IMG_9324A variety of cars were lined up end-to-end for the June 19 parade. Some people brought their classic cars, police officers and fire engines were leading the parade. Cars and trucks were decorated in Black Lives Matter flags and people held their artistic signs displaying paintings of black culture.
Buda had a one-of-a-kind parade, for many reasons, celebrating Juneteenth. Not only was this the first time the city celebrated Juneteenth, but it was organized during an increase of coronavirus cases and in the midst of an American social awakening.
Amy Grant, mother of a biracial child, organized the car parade in Antioch Colony to highlight the rich black history in Buda. Antioch Colony was a community built by the hands of freed slaves in 1870. The community continued to see change – from being a farmland that fed many families, to holding a school that educated black children until integration into the Buda school systems. This land continued to thrive by giving residents a community to live in.
“In an amazing show of community strength and support to our black community,” Grant wrote, “we are holding a Juneteenth/Black Lives Matter car parade through a couple of neighborhoods in Buda. It will be a tribute to the descendants of the Antioch Colony, many of which will participate in the procession.”
On the side of the park at Coldwater Hollow, a variety of cars were lined up end-to-end. Some people brought their classic cars, police officers and fire engines were leading the parade, cars and trucks were decorated in Black Lives Matter flags and people held their artistic signs displaying paintings of black culture. The parade gathered many Budaites for seemingly a single cause – Juneteenth, but each person had a reason that brought them out.
For Anthony Evans, an avid activist and who was hit in the jaw and injured by Austin Police during a protest, his reason for coming out was to spread joy and let everyone feel the love for the community he grew up in.
Evans struggled to let his words out due to his wired-shut jaw, but still wanted to tell his message of peace. “I have friends here, so it gives me a chance to come back and show face, let everyone know I’m not just in this for black lives; I’m in this for everyone, I care about everyone’s impression. Everyone should be brought to light and justice.” After making his statement, standing in the bed of a truck with his family, Evans held up his fist with a look of pride.
Among other parade attendees was Winnie Nelson, has her roots ingrained in the community. Her grandfather was in Antioch working with cotton, hogs and more. She grew up in the same community, went to Jack C. Hays High School, but did not want to reminisce on her tough experience there. Instead, she is attending the Juneteenth parade for her grandkids.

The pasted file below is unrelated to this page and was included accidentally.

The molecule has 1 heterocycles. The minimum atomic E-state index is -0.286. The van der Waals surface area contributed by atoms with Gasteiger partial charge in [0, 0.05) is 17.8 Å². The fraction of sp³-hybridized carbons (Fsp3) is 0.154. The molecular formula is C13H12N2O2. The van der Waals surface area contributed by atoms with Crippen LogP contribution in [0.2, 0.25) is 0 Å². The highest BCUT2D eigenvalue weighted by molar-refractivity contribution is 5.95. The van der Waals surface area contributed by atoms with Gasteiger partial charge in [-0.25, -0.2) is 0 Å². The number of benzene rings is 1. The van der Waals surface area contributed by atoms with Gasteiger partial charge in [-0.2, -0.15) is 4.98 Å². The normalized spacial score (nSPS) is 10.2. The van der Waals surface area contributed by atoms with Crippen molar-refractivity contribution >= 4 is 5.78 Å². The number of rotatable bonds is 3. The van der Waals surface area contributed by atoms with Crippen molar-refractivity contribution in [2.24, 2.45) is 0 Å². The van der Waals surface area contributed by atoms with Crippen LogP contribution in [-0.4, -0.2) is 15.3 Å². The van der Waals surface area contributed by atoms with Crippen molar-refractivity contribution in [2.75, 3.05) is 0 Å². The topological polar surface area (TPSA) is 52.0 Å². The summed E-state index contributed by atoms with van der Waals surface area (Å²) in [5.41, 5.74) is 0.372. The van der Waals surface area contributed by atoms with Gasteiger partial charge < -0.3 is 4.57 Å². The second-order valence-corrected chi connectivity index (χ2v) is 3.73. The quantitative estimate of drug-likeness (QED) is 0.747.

“It’s different because my grandkids have never seen this,” Nelson spoke through her black and gold mask, which said “I can’t breathe”. “We have to explain to them where we came from and what’s going on right now to let them know this is a different way for them, it’s going to be a change going on from then.”
Nelson is not alone in her hopes for change.
Many of the city representatives were in attendance, speaking messages about the future and change. Among the city representatives were: Texas State Representative Erin Zwiener, City Council members Ray Bryant, Evan Ture and Lee Urbanovsky, Buda City Manager Kenneth Williams, Hays County Chief of Staff Alex Villalobos, Executive Director of the Buda Area Chamber of Commerce J.R. Gonzales and more.
Bryant said he believes that there is still a lot of injustice happening in America, and in that lies the need for people to continue demanding to be seen and heard so they can achieve their rights.
“I believe strongly that we need to continue to be a voice,” Bryant said. “This is part of being a voice, and we need to continue to be a voice in America to let them know that we don’t agree with the way things were and do want things to change. What we don’t want to do is let go of the momentum that we now have, we need to continue the momentum and push until change happens.”
Bryant’s support for the change does not mean he wants to abolish the police; instead, he said he believes in rooting out the bad police.
This year’s Juneteenth celebration is different, according many of the attendees. Ture said that he went to the parade to stand with those who suffered injustice while celebrating.
“It’s timely to be celebrating Juneteenth in the midst of a lot of things going on,” Ture told the Hays Free Press. “I think this is more celebrating and continuing to carry that message of ‘there are still changes that need to be made and there is still systematic and institutional racism that we have to root out.’ There is a groundswell of growing and understanding of this situation that the country still finds itself in.”
As the parade drivers were finishing up their preparations, Zwiener stood by her yellow Jeep, decorated with the black bold letters “BLM.” Zwiener said she felt grateful to be at the parade, celebrating the inaugural Juneteenth parade. She honored the idea of holding this parade in the historical community of Antioch Colony.
“I think folks are recognizing the importance of celebrating across every single community,” Zwiener said, “regardless of the demographic breakdown of the community. Because of the need to acknowledge that black lives matter and that we still have some real racial disparities in this country.”